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Title: Trends in door-to-balloon time and outcomes following primary percutaneous coronary intervention for ST-elevation myocardial infarction: an Australian perspective.
Authors: Brennan, Angela
Andrianopoulos, Nick
Duffy, Stephen J.
Reid, Christopher M.
Clark, David J.
Loane, P.
New, G.
Black, A.
Yan, B. P.
Brooks, M.
Roberts, L.
Carroll, E. A.
Lefkovits, Jeffrey
Ajani, Andrew E.
Institutional Author: Melbourne Interventional Group Investigators
Issue Date: 2014
Publisher: Wiley
Publication Title: Internal Medicine Journal
Volume: 44
Issue: 5
Start Page: 471
End Page: 477
Abstract: Background: Guidelines for patients with ST-elevation myocardial infarction include a door-to-balloon time (DTBT) of ≤90 min for primary percutaneous coronary intervention. Aim: The aim of this study was to assess temporal trends (2006–2010) in DTBT and determine if a reduction in DTBT was associated with improved clinical outcomes. Methods: We compared annual median DTBT in 1926 STEMI patients undergoing primary percutaneous coronary intervention from the Melbourne Interventional Group registry. ST-elevation myocardial infarction presenting >12 h and rescue percutaneous coronary intervention was excluded. Major adverse cardiac events were analysed according to DTBT (dichotomised as ≤90 min vs >90 min). A multivariable analysis for predictors of mortality (including DTBT) was performed. Results: Baseline demographics, clinical and procedural characteristics were similar in the STEMI cohort across the 5 years, apart from an increase in out-of-hospital cardiac arrest (3.6% in 2006 vs 9.4% in 2010, P < 0.0001) and cardiogenic shock (7.7–9.6%, P = 0.07). The median DTBT (interquartile range) was reduced from 95 (74–130) min in 2006 to 75 (51–100) min in 2010 (P < 0.01). In this period, the proportion of patients achieving a DTBT of ≤90 min increased from 45% to 67% (P < 0.01). Lower mortality and major adverse cardiac event rates were observed with DTBT ≤90 min (all P < 0.01). Multivariable analysis showed that a DTBT of ≤90 min was associated with improved clinical outcomes at 12 months (odds ratio 0.48; 95% confidence interval 0.33–0.73, P < 0.01). Conclusion: There has been a decline in median DTBT in the Melbourne Interventional Group registry over 5 years. DTBT of ≤90 min is associated with improved clinical outcomes at 12 months.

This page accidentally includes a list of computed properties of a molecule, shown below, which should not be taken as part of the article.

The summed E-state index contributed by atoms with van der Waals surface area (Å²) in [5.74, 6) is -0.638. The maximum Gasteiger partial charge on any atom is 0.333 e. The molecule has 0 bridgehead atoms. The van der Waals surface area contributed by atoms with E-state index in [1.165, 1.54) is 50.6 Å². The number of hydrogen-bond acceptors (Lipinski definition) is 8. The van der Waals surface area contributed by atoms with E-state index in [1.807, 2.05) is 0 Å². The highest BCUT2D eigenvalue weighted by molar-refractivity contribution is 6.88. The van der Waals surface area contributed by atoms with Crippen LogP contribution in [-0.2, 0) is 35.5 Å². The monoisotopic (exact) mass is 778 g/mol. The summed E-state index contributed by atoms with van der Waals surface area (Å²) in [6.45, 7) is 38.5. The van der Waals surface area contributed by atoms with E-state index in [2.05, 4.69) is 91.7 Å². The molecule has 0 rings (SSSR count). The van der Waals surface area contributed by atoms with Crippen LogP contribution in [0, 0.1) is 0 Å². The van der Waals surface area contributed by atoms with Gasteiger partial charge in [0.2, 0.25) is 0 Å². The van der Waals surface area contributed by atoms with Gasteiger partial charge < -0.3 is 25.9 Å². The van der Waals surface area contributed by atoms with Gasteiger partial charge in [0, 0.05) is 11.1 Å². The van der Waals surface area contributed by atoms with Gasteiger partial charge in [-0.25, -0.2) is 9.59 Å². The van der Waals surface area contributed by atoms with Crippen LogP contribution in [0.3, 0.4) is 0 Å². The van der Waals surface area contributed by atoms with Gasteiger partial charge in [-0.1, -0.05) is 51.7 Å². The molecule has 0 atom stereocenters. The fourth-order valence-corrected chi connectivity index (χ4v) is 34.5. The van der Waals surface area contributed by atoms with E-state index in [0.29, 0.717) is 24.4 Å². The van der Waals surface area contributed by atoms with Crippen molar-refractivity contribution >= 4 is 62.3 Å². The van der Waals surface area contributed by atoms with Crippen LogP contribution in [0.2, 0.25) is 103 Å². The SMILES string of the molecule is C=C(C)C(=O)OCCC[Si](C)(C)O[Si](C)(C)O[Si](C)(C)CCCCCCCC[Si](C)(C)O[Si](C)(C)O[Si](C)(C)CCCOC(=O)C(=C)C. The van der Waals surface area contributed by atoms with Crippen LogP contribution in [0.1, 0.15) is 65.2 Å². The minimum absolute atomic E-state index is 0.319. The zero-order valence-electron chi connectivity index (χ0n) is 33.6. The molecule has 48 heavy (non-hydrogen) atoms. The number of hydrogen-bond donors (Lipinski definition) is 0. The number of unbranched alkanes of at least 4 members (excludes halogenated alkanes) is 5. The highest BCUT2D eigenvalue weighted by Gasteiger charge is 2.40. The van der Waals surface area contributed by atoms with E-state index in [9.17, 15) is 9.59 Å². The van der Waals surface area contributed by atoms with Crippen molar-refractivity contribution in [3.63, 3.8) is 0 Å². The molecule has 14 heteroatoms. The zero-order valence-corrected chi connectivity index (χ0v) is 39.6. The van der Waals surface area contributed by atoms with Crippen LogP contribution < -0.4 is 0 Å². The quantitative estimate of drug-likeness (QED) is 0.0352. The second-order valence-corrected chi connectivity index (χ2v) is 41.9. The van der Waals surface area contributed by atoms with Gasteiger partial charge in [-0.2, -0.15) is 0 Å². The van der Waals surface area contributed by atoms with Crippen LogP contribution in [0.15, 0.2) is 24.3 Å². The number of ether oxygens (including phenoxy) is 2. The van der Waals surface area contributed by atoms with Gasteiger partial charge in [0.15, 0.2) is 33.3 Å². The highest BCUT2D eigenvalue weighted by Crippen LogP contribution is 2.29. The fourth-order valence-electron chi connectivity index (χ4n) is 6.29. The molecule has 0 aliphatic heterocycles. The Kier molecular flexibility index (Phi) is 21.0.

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ISSN: 1444-0903
Internal ID Number: 00643
Type: Journal Article
Appears in Collections:Research Output

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